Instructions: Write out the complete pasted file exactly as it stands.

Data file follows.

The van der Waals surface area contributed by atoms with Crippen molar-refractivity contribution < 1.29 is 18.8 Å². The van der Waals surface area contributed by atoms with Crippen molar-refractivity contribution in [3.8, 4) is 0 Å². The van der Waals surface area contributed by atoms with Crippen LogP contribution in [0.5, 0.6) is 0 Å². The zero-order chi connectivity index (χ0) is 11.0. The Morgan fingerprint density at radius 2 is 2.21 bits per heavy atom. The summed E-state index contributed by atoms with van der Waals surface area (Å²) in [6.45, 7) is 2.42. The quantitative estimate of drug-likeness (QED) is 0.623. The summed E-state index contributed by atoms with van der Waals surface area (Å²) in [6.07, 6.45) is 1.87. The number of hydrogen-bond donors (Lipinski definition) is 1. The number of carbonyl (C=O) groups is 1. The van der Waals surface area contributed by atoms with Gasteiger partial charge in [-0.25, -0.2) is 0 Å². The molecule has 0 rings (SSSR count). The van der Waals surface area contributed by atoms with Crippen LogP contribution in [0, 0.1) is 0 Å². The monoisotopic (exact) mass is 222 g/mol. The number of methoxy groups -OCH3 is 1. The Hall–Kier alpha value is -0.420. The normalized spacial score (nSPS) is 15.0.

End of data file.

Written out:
The van der Waals surface area contributed by atoms with Crippen molar-refractivity contribution < 1.29 is 18.8 Å². The van der Waals surface area contributed by atoms with Crippen molar-refractivity contribution in [3.8, 4) is 0 Å². The van der Waals surface area contributed by atoms with Crippen LogP contribution in [0.5, 0.6) is 0 Å². The zero-order chi connectivity index (χ0) is 11.0. The Morgan fingerprint density at radius 2 is 2.21 bits per heavy atom. The summed E-state index contributed by atoms with van der Waals surface area (Å²) in [6.45, 7) is 2.42. The quantitative estimate of drug-likeness (QED) is 0.623. The summed E-state index contributed by atoms with van der Waals surface area (Å²) in [6.07, 6.45) is 1.87. The number of hydrogen-bond donors (Lipinski definition) is 1. The number of carbonyl (C=O) groups is 1. The van der Waals surface area contributed by atoms with Gasteiger partial charge in [-0.25, -0.2) is 0 Å². The molecule has 0 rings (SSSR count). The van der Waals surface area contributed by atoms with Crippen LogP contribution in [0, 0.1) is 0 Å². The monoisotopic (exact) mass is 222 g/mol. The number of methoxy groups -OCH3 is 1. The Hall–Kier alpha value is -0.420. The normalized spacial score (nSPS) is 15.0.